Honda has launched the second generation of its City light sedan with a range of new features including continuously variable transmission (CVT), a more fuel-efficient engine and a smartphone-based infotainment system; all in a larger but sleeker body and with a sub-$16,000 starting price.
Slotting into the space between the Jazz and Civic hatches and acting as a sedan option for both, City has never been a particularly big seller since arriving here in 2009. A $20,000 price tag for that first model certainly didn’t help and $4000 was eventually cut to bring to a more realistic price.
While keeping within the confines of smaller sized sedan models, the City has expanded internally with an extended wheelbase. The spacious interior can seat five adults in relative comfort with significant increases in head, leg and shoulder room over the previous model.
ENGINE / TRANSMISSION
The 1.5-litre SOHC four-cylinder petrol engine carries over from the previous City with power and torque unchanged at 88 kW and 145 Nm respectively. However, new lightweight technologies and the use of the CVT reduce fuel consumption to a combined city/highway figure of 5.7 litres per 100 km.
New Honda City comes well-equipped with six airbags (front, side, curtain); whiplash mitigating seat design; VSA (Vehicle Stability Assist) and TCS (Traction Control System); ABS brakes with EBD (Electronic Break-force Distribution); EBA (Emergency Brake Assist) and ESS (Emergency Stop Signal); and Hill Start Assist (HAS). It has yet to be tested and rated by ANCAP.
A reversing camera is standard in all models and includes three modes: normal, wide, and top-down. Rear parking sensors are a $450 option.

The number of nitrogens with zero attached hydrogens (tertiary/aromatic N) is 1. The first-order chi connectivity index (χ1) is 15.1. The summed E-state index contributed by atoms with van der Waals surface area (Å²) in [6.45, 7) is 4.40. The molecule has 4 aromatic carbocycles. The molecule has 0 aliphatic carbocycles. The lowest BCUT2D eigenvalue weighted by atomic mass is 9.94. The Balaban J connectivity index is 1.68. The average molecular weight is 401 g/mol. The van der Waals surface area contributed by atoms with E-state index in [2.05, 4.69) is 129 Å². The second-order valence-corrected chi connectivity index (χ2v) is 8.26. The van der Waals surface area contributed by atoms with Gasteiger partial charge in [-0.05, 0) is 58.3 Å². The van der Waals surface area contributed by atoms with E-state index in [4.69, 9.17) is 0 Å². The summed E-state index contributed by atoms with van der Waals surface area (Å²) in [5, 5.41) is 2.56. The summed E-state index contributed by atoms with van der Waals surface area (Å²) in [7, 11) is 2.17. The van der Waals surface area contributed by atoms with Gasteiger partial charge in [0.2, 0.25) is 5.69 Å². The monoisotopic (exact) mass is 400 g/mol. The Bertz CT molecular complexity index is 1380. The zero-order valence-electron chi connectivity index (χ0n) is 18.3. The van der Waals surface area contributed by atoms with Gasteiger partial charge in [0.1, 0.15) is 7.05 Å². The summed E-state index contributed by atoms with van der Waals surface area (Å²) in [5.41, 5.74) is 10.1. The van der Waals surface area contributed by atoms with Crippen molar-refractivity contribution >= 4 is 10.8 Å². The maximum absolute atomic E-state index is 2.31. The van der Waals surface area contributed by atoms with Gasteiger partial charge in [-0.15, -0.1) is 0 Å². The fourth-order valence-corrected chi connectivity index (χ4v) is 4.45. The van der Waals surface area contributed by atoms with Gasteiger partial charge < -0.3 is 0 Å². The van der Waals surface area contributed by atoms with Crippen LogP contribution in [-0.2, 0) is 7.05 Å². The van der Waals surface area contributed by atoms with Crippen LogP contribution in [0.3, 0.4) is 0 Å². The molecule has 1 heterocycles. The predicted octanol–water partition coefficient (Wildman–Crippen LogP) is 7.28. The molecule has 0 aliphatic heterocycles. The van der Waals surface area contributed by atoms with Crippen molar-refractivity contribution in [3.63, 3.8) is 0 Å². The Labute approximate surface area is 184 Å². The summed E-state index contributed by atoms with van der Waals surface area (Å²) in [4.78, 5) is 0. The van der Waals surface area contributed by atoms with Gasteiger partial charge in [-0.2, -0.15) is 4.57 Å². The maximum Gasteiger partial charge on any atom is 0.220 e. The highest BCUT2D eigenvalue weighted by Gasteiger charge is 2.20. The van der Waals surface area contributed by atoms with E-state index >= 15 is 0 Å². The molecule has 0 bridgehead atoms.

The slick, sporty design, spacious cabin and the enhanced boot capacity are all definite drawcards but it’s the Display Audio System that may well be the clincher. With an emphasis on the ever-increasing trend of electronic media and smartphone technology, Honda is hopeful of attracting a younger demographic to the new City.
Front and centre of the dash is a seven-inch touch screen that hooks up to your own iPhone via a HDMI cable. It is compatible with the iPhone 4S and ensuing models with an Android interface in development.
This ‘mirroring’ technology integrates selected Apps – approved third party applications that are said to be safe to use whilst driving – where you can swipe, scroll and zoom you way through your music library, contact lists and vehicle trip information without the need to touch your phone.
Honda offers a $50 satellite navigation App that provides a three-year subscription to mapping and navigation data. This system is housed within the phone itself so you can preset the course while away from the car. Once saved, it will continue to operate even if you lose internet connection.
The audio system also provides Bluetooth phone and audio streaming; MP4 movie file play (operates only when vehicle is stationary); Siri Eyes Free Mode; two USB ports; and a four- speaker stereo system (the City VTi-L has eight).
Overall, Honda City provides a comfortable and easy drive, albeit with no real grunt or thrills. The launch test was in unchallenging conditions in and around Canberra. We’ll be able to give it a more varied test when we conduct our extended test within the next few months.
The trendy look, the integration of smart phone technology and the spacious interior are likely to attract the 30 to 40 year old demographic that Honda is targeting for this slicker City.
For those holding out for the new Jazz hatchback, it’s due for release in July.
Honda City VTi 1.5-litre four-door sedan: $15,990 (manual); $17,990 (CVT)
Honda City VTi-L 1.5-litre four-door sedan: $21,390 (CVT)
Note: These prices do not include government or dealer delivery charges. Contact your local Honda dealer for driveaway prices.